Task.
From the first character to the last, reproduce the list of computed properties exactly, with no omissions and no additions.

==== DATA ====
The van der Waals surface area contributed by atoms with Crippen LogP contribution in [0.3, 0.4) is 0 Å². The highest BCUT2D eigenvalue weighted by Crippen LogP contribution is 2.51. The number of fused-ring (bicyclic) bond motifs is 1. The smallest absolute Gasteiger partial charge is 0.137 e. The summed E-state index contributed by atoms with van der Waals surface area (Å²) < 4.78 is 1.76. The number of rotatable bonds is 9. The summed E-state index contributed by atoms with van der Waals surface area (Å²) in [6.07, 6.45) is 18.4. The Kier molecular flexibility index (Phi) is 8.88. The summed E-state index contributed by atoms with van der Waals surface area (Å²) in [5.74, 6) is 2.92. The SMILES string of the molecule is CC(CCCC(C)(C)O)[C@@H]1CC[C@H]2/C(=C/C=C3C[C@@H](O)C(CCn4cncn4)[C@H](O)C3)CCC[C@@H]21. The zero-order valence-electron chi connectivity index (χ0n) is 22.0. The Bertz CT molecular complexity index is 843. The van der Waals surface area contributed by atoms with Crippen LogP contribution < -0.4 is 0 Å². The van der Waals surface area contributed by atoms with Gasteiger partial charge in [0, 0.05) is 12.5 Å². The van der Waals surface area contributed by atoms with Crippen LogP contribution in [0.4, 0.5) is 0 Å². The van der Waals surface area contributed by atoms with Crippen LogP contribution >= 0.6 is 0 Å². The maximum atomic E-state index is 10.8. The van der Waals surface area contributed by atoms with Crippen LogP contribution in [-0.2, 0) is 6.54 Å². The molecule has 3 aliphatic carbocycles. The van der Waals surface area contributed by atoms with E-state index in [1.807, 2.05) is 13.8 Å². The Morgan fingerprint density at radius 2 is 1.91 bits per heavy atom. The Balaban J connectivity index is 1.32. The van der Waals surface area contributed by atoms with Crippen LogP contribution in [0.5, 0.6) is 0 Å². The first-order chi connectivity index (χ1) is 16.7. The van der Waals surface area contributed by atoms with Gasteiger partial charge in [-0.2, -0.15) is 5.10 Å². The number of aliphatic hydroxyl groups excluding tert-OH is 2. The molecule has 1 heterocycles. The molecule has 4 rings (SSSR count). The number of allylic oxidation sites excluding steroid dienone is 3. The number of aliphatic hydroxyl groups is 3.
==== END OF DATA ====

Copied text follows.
The van der Waals surface area contributed by atoms with Crippen LogP contribution in [0.3, 0.4) is 0 Å². The highest BCUT2D eigenvalue weighted by Crippen LogP contribution is 2.51. The number of fused-ring (bicyclic) bond motifs is 1. The smallest absolute Gasteiger partial charge is 0.137 e. The summed E-state index contributed by atoms with van der Waals surface area (Å²) < 4.78 is 1.76. The number of rotatable bonds is 9. The summed E-state index contributed by atoms with van der Waals surface area (Å²) in [6.07, 6.45) is 18.4. The Kier molecular flexibility index (Phi) is 8.88. The summed E-state index contributed by atoms with van der Waals surface area (Å²) in [5.74, 6) is 2.92. The SMILES string of the molecule is CC(CCCC(C)(C)O)[C@@H]1CC[C@H]2/C(=C/C=C3C[C@@H](O)C(CCn4cncn4)[C@H](O)C3)CCC[C@@H]21. The zero-order valence-electron chi connectivity index (χ0n) is 22.0. The Bertz CT molecular complexity index is 843. The van der Waals surface area contributed by atoms with Crippen LogP contribution < -0.4 is 0 Å². The van der Waals surface area contributed by atoms with Gasteiger partial charge in [0, 0.05) is 12.5 Å². The van der Waals surface area contributed by atoms with Crippen LogP contribution in [0.4, 0.5) is 0 Å². The van der Waals surface area contributed by atoms with Crippen LogP contribution >= 0.6 is 0 Å². The maximum atomic E-state index is 10.8. The van der Waals surface area contributed by atoms with Crippen LogP contribution in [-0.2, 0) is 6.54 Å². The molecule has 3 aliphatic carbocycles. The van der Waals surface area contributed by atoms with E-state index in [1.807, 2.05) is 13.8 Å². The Morgan fingerprint density at radius 2 is 1.91 bits per heavy atom. The Balaban J connectivity index is 1.32. The van der Waals surface area contributed by atoms with Crippen LogP contribution in [0.5, 0.6) is 0 Å². The first-order chi connectivity index (χ1) is 16.7. The van der Waals surface area contributed by atoms with Gasteiger partial charge in [-0.2, -0.15) is 5.10 Å². The number of aliphatic hydroxyl groups excluding tert-OH is 2. The molecule has 1 heterocycles. The molecule has 4 rings (SSSR count). The number of allylic oxidation sites excluding steroid dienone is 3. The number of aliphatic hydroxyl groups is 3.